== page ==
For more information on Dorkbots that might be happening near you visit the Dorkbot site, http://dorkbot.org/.


*** Michiel van Overbeek
Michiel van Overbeek is a trained scientist, having studied at the TU/delft. He has always been interested in the relationship between art, science and technology, and since 2004 he has been working at his own studio in Dordrecht on a project about time movement. The project is based on the Paso’s of Spain and South America during the week before Easter, the Semana Santa. This is the walk in which several men carry a big statue of the Virgin Mary through the streets of the city. Michiel will be presentings his own project studying the ‘Paso carriers’ with the goal of building a (real-size) Paso that can be carried through the streets independently by 4 robots (Xavier, Pepe, Juan and Carlos) that have adopted the same motion as the human Paso-carriers.

*** Egbert Teeselink / http://www.demoscene.info/ / http://www.mattcurrent.org
Egbert Teeselink was born in 1983. He is currently studying computer science at the TU/e and has been involved in the Dutch as well as international demo scene since the ‘90s. He will be presenting an overview of the international as well as Dutch demo scenes and showing some of his own works as well as those of others.

*** MAD / http://mad.dse.nl/
MAD emergent art center is a laboratory, platform and provider at the intersection of art, science and technology interested in issues of transparency of technology and an active collaboration between the art and technology fields. Rene Pare of MAD will be giving an overview of the center, which will be followed by the presentations of two collaborative netart projects. Lutsen Stellingwerff is an Eindhoven based web and graphic designer with his own one-man design agency Biep en Lu and will be presenting ColorStalker. Peter Heijens, also based in Eindhoven, is an interdisciplinary artist focusing on visual as well as audio work and will be presenting the piece BabylonMachine.

*** Roel Vliegen / MagnaView
Roel Vliegen is a computer science student at the TU/e. He is finishing his master degree in the Visualization section of Jack van Wijk. Together with the TU/e and Erik-Jan van der Linden he started MagnaView. Their mission: visualize anything. Databases, hard-disks, even phone calls in a student house.... and: who calls who??

*Dorkbot Eindhoven is an initiative of Art & Technology Festival STRP in collaboration with Studium Generale (TU/e). Dorkbot Eindhoven is supported by Stichting City Dynamiek Eindhoven & Gemeente Eindhoven.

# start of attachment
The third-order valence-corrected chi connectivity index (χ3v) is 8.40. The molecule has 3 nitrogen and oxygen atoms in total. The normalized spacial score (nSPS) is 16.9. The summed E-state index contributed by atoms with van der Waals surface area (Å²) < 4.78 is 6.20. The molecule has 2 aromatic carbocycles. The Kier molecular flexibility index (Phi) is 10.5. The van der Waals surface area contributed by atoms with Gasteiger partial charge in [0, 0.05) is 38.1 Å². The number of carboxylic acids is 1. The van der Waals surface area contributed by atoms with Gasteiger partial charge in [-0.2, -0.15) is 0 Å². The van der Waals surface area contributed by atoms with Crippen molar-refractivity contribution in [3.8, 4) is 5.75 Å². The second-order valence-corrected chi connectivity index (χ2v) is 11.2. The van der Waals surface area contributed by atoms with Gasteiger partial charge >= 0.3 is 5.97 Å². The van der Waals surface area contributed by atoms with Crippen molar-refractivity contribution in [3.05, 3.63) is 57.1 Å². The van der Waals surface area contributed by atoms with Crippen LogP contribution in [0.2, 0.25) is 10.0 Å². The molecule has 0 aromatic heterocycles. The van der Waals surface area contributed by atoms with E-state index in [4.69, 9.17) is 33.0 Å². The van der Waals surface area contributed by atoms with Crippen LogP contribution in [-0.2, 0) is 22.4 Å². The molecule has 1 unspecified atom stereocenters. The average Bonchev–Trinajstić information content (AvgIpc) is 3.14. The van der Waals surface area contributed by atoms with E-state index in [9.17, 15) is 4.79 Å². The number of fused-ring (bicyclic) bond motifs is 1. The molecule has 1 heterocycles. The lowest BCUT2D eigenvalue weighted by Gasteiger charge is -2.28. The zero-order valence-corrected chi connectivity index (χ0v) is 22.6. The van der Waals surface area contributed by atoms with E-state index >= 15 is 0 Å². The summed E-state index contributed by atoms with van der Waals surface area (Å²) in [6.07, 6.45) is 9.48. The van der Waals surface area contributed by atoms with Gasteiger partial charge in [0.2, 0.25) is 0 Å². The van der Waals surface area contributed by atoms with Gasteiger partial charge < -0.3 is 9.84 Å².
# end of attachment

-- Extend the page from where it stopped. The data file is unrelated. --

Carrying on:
* * * * * * * * * * * * * * * * * * *
DORKBOTeindhoven #2: Michiel van Overbeek, Egbert Teeselink, MAD / Rene Pare / Lutsen Stellingwerf f/ Peter Heijens & Roel Vliegen
WEDNESDAY, 8 JUNE @ 20:00 (doors open)/20:30 (presentations begin)
GASLAB, TU/eindhoven, Netherlands (for map: http://www.tue.nl/tue-algemeen/index_route.htm or email dorkboteindhoven@dorkbot.org for directions)
* * * * * * * * * * * * * * * * * * *

Feel Free to spread this announcement on other mailing lists and to anyone else you think might be interested!

June 02, 2005

Don't Force Patterns

Joe Rinehart has posted a great commentary on Patterns and how to approach them. It's always refreshing to see someone cut through the dogma and hype. Thank you Joe!

clearsoftware.net - joe rinehart on CF and more

Art+Math=X conference

Just came across a beautiful gallery for a conference that's happening right now, the 'Art+Math=X' conference. Participants include Bogdan Soban, Robert Krawczyk, Anne Burns and LunYi Tsai. I believe the piece by Lim Jung Hoon in particular will make Kristin's mouth water :)

From the conference site:
The conference "Art and Math= X," June 2-5, 2005, at the University of Colorado in Boulder encompasses a broad range of fields as they relate to art, mathematics and/or computer technology, including the exploration of the following themes: visualization and computer generated art, pattern and symmetry, geometry in quilting and artistic handicrafts, mathematics of knots and other 3-D objects. Conference participants will share information and discuss common interests, allowing new ideas and partnerships to emerge that can enrich interdisciplinary research and education.

Creative spelling?

Do you ever make yourself laugh with spelling errors? When I'm tired, I tend to make some very silly spelling errors....like "numberically."

June 01, 2005

Pi Delivery

Mike Farruggia dropped off the Pi Table today. It's a rare thing in life to have your expectations exceeded, and this table does just that. The idea of a table decorated with Pi appealed to my geeky side, but I didn't expect the quietly satisfying subtlety.

Photos really don't do it justice, but I'll try to post some as soon as possible.

Among other works of art, the table will be auctioned off at an upcoming benefit event. The date hasn't been set yet, but we're looking at November. If you'd like to get involved with the event, or would like to donate artwork, please contact me.